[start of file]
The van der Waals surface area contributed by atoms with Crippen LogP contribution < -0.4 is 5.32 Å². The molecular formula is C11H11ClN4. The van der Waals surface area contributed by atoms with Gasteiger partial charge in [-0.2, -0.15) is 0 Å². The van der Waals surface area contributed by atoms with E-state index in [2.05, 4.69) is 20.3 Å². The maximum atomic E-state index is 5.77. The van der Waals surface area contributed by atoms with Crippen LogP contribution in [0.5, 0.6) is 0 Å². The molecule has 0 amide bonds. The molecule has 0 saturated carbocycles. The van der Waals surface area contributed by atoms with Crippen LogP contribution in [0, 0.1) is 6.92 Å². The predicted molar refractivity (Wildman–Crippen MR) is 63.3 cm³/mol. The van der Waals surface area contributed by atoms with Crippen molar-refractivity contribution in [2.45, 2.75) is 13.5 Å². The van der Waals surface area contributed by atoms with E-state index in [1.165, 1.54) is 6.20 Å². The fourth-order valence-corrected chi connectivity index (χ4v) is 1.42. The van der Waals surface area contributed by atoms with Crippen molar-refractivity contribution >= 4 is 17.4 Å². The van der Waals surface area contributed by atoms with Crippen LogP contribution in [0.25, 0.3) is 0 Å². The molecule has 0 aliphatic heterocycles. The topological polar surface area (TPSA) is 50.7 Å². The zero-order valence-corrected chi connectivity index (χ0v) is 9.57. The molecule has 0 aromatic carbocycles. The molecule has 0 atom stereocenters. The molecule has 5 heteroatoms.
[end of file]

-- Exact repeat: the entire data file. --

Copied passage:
The van der Waals surface area contributed by atoms with Crippen LogP contribution < -0.4 is 5.32 Å². The molecular formula is C11H11ClN4. The van der Waals surface area contributed by atoms with Gasteiger partial charge in [-0.2, -0.15) is 0 Å². The van der Waals surface area contributed by atoms with E-state index in [2.05, 4.69) is 20.3 Å². The maximum atomic E-state index is 5.77. The van der Waals surface area contributed by atoms with Crippen LogP contribution in [0.5, 0.6) is 0 Å². The molecule has 0 amide bonds. The molecule has 0 saturated carbocycles. The van der Waals surface area contributed by atoms with Crippen LogP contribution in [0, 0.1) is 6.92 Å². The predicted molar refractivity (Wildman–Crippen MR) is 63.3 cm³/mol. The van der Waals surface area contributed by atoms with Crippen molar-refractivity contribution in [2.45, 2.75) is 13.5 Å². The van der Waals surface area contributed by atoms with E-state index in [1.165, 1.54) is 6.20 Å². The fourth-order valence-corrected chi connectivity index (χ4v) is 1.42. The van der Waals surface area contributed by atoms with Crippen molar-refractivity contribution >= 4 is 17.4 Å². The van der Waals surface area contributed by atoms with Crippen LogP contribution in [0.25, 0.3) is 0 Å². The molecule has 0 aliphatic heterocycles. The topological polar surface area (TPSA) is 50.7 Å². The zero-order valence-corrected chi connectivity index (χ0v) is 9.57. The molecule has 0 aromatic carbocycles. The molecule has 0 atom stereocenters. The molecule has 5 heteroatoms.